Pornography: helpful info for every parent talking to their teens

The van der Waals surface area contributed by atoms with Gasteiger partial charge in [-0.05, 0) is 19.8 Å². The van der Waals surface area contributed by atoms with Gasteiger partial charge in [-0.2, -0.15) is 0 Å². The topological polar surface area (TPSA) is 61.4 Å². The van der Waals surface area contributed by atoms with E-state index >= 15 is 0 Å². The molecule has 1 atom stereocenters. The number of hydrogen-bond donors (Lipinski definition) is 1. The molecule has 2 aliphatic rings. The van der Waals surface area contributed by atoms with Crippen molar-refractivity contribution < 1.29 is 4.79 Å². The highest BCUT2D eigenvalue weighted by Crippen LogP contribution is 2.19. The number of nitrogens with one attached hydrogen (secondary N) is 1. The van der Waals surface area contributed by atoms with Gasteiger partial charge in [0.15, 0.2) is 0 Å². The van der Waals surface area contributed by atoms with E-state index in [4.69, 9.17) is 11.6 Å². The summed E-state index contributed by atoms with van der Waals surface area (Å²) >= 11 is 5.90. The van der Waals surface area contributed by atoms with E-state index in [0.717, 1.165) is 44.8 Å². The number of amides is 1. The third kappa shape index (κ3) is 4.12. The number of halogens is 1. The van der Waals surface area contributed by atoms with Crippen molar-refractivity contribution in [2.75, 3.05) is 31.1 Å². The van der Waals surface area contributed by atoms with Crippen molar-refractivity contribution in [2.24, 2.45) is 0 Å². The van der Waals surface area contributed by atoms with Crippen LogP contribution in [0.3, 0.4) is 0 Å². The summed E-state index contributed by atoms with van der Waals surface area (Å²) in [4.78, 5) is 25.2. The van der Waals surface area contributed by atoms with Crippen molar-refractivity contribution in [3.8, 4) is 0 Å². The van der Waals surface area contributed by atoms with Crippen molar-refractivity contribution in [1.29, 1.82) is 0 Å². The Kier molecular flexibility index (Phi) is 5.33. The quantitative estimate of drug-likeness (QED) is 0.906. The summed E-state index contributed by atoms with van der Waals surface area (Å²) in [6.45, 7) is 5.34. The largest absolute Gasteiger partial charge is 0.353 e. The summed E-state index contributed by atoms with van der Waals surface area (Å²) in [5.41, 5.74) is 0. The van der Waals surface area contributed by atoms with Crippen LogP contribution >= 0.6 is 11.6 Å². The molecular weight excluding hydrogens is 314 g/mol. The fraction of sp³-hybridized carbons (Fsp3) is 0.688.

As parents, it can be so challenging to have conversations with our kids around the topics of sexuality and relationships. One of the most difficult areas to discuss with our teens can be the topic of pornography. While the effects of pornography may be a contentious issue, there has been a great body of research that indicates the alarmingly negative impact that pornography is having on young people. I believe that as parents, we have an opportunity to lead this conversation with our teens, giving them the appropriate, reliable information necessary in order for them to make informed decisions about their exposure and usage of pornographic content. So, in order for us to have these healthy, constructive conversations with our kids, it’s important that we ourselves are informed about the dangerous and pervasive nature of porn on young, developing brains. I am confident that having the right information around the impact of pornography on teens will empower us to equip our kids, helping them to make positive decisions and experience healthy relationships over the duration of their lives. So here are three fundamentals that we believe every parent should know when navigating this conversation with their kids: 1. The Problem Pornography is increasingly becoming young people’s key source of sex education. Research tells us that the average age of exposure to pornography is as young as 11 years old. Whether this is a result of a young person stumbling across pornography on their own device, searching a sexual term on google or being shown explicit content by someone else, we find that pornography is so often initiating young people into their understanding and education around sex. The somewhat infinite accessibility of pornography, its affordability and its anonymity makes for what the late sex researcher Alvin Cooper (PhD) refers to as The Perfect Addiction. Young people have more exposure and access to technology than ever before with very few (if any), restrictions. Therefore, we find that pornography in many ways can quite literally be framing an unrealistic perception for young people around what sex truly is. 2. The Science Pornography is putting young brains at risk of unhealthy sexual development. Sexual stimulation produces high levels of dopamine. In fact, sex is one of the highest natural dopamine producers. Pornography, however, due to its novel nature, produces an unnaturally high amount of dopamine in the brain. Even without taking pornography usage into account, the teenage brain will produce more dopamine than any other time in their life. This, paired with the high levels of dopamine from porn exposure can lead to what is known as hypersensitivity in the teen brain. When a young porn users brain becomes so obsessed with seeking pornography due to this prolonged exposure to high levels of dopamine, it can lose the ability to feel satisfied. Porn users find themselves wanting porn more while liking it less, never feeling fulfilled. Research finds that excess pornography consumption in the developing brain can cause a numbed pleasure response, an alarming implication on a young viewers sexual development. 3. The Impact Pornography is having a significant impact on young people both personally & relationally. We believe that it is so important for us as parents to understand the negative impact that the exposure and usage of porn can have on young people both personally as well as relationally. There are over 100 peer-reviewed studies that signify the damaging impacts pornography can have on the human person. For young, vulnerable brains, it can have a confronting impact on teens development, sex drive & relationships. Increasing research indicates that when young people are growing up with consistent exposure to pornographic content, their brains will prefer digital content rather than real-life sexual experiences. A 2007 study found that when a person is continuously strengthening the brain maps that link their sexual excitement to porn, the enlargement of those maps can leave little to no room for brain maps that link sexual excitement to a real-life human experience (Doidge, 2007). Whilst we understand that these three aspects of the damaging effects of pornography only scrape the surface, we believe they provide a simple framework for parents to understand the necessity of having these conversations with their teens. We strongly believe that as those conversations begin to unfold, young people will be more equipped to make informed, healthy and positive choices in regards to their usage of porn in the future. If you are wanting help in having these conversations with your teen check out www.braveparenting.com.au

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